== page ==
PITTSBURGH — The Pirates haven’t seen much production out of their center fielders in the first two weeks of the 2021 season, but general manager Ben Cherington said the team plans to “give it some time.”

Anthony Alford and Dustin Fowler, the primary center fielders, have combined to hit .109 (5-for-46) to begin the season. That’s lower than the combined batting average of the team’s starting pitchers, who are hitting .111 ( 2-for-18).

To make matters worse, that average has been carried by Fowler’s five hits. Alford has not recorded a hit in his first 19 at-bats — though he’s drawn three walks and one hit by pitch — after beginning his career 3-for-12 with a triple and a homer in five games last season before undergoing season-ending elbow surgery.

It’s also worth noting that Alford has yet to play more than 18 games in a season over his five-year Major League career, and although Fowler saw 69 games in 2018, the former Top 100 prospect per MLB Pipeline hasn’t played at the big league level since then.

“We’ve got young players out there who are getting a chance to play at the Major League level for the first time with any level of consistency,” Cherington said, “and there’s an adjustment period.”

Pittsburgh has other options for center field if the production never kicks in, though Cherington said he’d defer to manager Derek Shelton on day-to-day starting decisions at the position. Bryan Reynolds has played 42 games in center field for the Pirates, though they prefer him in left field. Wilmer Difo has taken reps at center field, including a start there on Tuesday.

The Pirate with the most experience in center field, Brian Goodwin, is at the alternate training site if the need arises, but both Alford and Fowler are out of options, so sending them down and bringing up Goodwin would expose them to waivers.

“I think that’ll probably mostly come down to what the total group looks like and what the total alignment is and what makes sense, as far as giving our team the best chance to win on a particular night and getting guys into the lineup,” Cherington said of the center-field decisions.

Here are some other notes off Cherington’s availability on Thursday.

• Jared Oliva has been moved to the alternate training site from Bradenton, Fla., where he and Cole Tucker stayed at the close of Spring Training for “skills development,” as Shelton termed it.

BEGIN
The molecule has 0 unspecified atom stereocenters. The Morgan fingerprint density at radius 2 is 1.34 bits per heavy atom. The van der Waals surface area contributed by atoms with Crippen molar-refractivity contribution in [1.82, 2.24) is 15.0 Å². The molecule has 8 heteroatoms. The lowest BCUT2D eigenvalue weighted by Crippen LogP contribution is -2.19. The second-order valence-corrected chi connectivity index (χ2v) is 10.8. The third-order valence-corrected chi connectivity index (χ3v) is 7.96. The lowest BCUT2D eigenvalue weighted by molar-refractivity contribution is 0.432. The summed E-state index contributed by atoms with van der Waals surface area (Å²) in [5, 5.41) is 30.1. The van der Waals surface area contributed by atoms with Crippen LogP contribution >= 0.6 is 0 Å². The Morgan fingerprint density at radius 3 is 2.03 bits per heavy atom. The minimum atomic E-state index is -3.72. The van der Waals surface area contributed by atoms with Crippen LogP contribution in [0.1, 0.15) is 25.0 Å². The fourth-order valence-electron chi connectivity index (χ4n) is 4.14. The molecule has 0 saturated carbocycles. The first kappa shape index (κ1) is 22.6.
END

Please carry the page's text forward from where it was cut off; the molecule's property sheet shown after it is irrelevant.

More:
Cherington said that the club felt the two players needed close attention paid to some specific parts of their games — “particularly on the offensive side” — and that the best way to give them access to the tools and enhanced observation they needed was to keep them at the complex in Bradenton.

“It’s just case by case,” Cherington said. “Both those guys are important, and we have a long season, and they’re both going to have a chance to play a lot of baseball. We want to take advantage of the time we have now to put them in the best possible position to do well.”

Tucker went 4-for-23 with a double, a triple, one walk and six strikeouts in Spring Training, while Oliva, the Pirates’ No. 16 prospect, batted 3-for-25 with a double, a homer, three walks and nine strikeouts.

• Cherington said the Pirates “still have some work to do” to hit the vaccination threshold that would allow for easing the health and safety protocols for the team.

Clubs were informed just before Opening Day that MLB and the MLBPA have agreed to relax certain health and safety protocols contained in the 2021 Operations Manual for fully vaccinated Tier 1 Individuals and for clubs where 85% of their Tier 1 Individuals are fully vaccinated. This applies to all players and staff who are considered Tier 1, including those at the alternate site. As part of that memo, players and staff were again strongly encouraged to receive one of the approved COVID-19 vaccines when eligible.

Per Cherington, “a number of players and staff” have received their first shot, though he did not specify the number or vaccine type. He also said there has been a strong vaccination effort in Bradenton.

“We’re working hard at it and certainly support people to get vaccinations and hope that as many people as possible take advantage of that,” he said.